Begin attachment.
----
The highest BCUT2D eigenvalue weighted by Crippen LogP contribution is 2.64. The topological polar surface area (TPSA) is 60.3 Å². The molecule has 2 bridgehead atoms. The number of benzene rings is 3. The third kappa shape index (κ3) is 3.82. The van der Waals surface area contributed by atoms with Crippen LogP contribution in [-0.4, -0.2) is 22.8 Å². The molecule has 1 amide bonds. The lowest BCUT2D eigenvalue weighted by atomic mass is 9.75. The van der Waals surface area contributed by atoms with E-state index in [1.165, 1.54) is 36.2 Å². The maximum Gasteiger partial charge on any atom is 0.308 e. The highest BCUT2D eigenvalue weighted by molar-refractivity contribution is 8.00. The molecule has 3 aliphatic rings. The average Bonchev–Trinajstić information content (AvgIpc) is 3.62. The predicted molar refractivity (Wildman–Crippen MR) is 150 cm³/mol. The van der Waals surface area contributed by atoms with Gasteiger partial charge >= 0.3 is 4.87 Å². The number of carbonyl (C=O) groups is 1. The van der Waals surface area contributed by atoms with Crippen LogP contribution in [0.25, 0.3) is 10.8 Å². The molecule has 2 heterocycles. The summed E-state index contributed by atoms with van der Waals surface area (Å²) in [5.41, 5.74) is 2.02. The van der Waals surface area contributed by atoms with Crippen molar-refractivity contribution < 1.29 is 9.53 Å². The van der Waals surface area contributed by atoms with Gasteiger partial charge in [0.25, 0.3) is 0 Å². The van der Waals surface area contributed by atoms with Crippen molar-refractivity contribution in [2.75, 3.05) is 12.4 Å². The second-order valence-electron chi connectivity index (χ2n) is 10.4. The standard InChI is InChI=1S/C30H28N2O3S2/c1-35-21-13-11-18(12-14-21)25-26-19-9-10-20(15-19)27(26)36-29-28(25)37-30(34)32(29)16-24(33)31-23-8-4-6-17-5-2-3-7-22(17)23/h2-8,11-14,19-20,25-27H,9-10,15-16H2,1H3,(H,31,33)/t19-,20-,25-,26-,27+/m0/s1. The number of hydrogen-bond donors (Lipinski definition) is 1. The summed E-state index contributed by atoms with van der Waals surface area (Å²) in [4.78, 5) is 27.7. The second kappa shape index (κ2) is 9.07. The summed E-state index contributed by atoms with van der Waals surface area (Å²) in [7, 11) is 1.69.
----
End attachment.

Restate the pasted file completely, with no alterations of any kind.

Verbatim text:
The highest BCUT2D eigenvalue weighted by Crippen LogP contribution is 2.64. The topological polar surface area (TPSA) is 60.3 Å². The molecule has 2 bridgehead atoms. The number of benzene rings is 3. The third kappa shape index (κ3) is 3.82. The van der Waals surface area contributed by atoms with Crippen LogP contribution in [-0.4, -0.2) is 22.8 Å². The molecule has 1 amide bonds. The lowest BCUT2D eigenvalue weighted by atomic mass is 9.75. The van der Waals surface area contributed by atoms with E-state index in [1.165, 1.54) is 36.2 Å². The maximum Gasteiger partial charge on any atom is 0.308 e. The highest BCUT2D eigenvalue weighted by molar-refractivity contribution is 8.00. The molecule has 3 aliphatic rings. The average Bonchev–Trinajstić information content (AvgIpc) is 3.62. The predicted molar refractivity (Wildman–Crippen MR) is 150 cm³/mol. The van der Waals surface area contributed by atoms with Gasteiger partial charge >= 0.3 is 4.87 Å². The number of carbonyl (C=O) groups is 1. The van der Waals surface area contributed by atoms with Crippen LogP contribution in [0.25, 0.3) is 10.8 Å². The molecule has 2 heterocycles. The summed E-state index contributed by atoms with van der Waals surface area (Å²) in [5.41, 5.74) is 2.02. The van der Waals surface area contributed by atoms with Crippen molar-refractivity contribution < 1.29 is 9.53 Å². The van der Waals surface area contributed by atoms with Gasteiger partial charge in [0.25, 0.3) is 0 Å². The van der Waals surface area contributed by atoms with Crippen molar-refractivity contribution in [2.75, 3.05) is 12.4 Å². The second-order valence-electron chi connectivity index (χ2n) is 10.4. The standard InChI is InChI=1S/C30H28N2O3S2/c1-35-21-13-11-18(12-14-21)25-26-19-9-10-20(15-19)27(26)36-29-28(25)37-30(34)32(29)16-24(33)31-23-8-4-6-17-5-2-3-7-22(17)23/h2-8,11-14,19-20,25-27H,9-10,15-16H2,1H3,(H,31,33)/t19-,20-,25-,26-,27+/m0/s1. The number of hydrogen-bond donors (Lipinski definition) is 1. The summed E-state index contributed by atoms with van der Waals surface area (Å²) in [4.78, 5) is 27.7. The second kappa shape index (κ2) is 9.07. The summed E-state index contributed by atoms with van der Waals surface area (Å²) in [7, 11) is 1.69.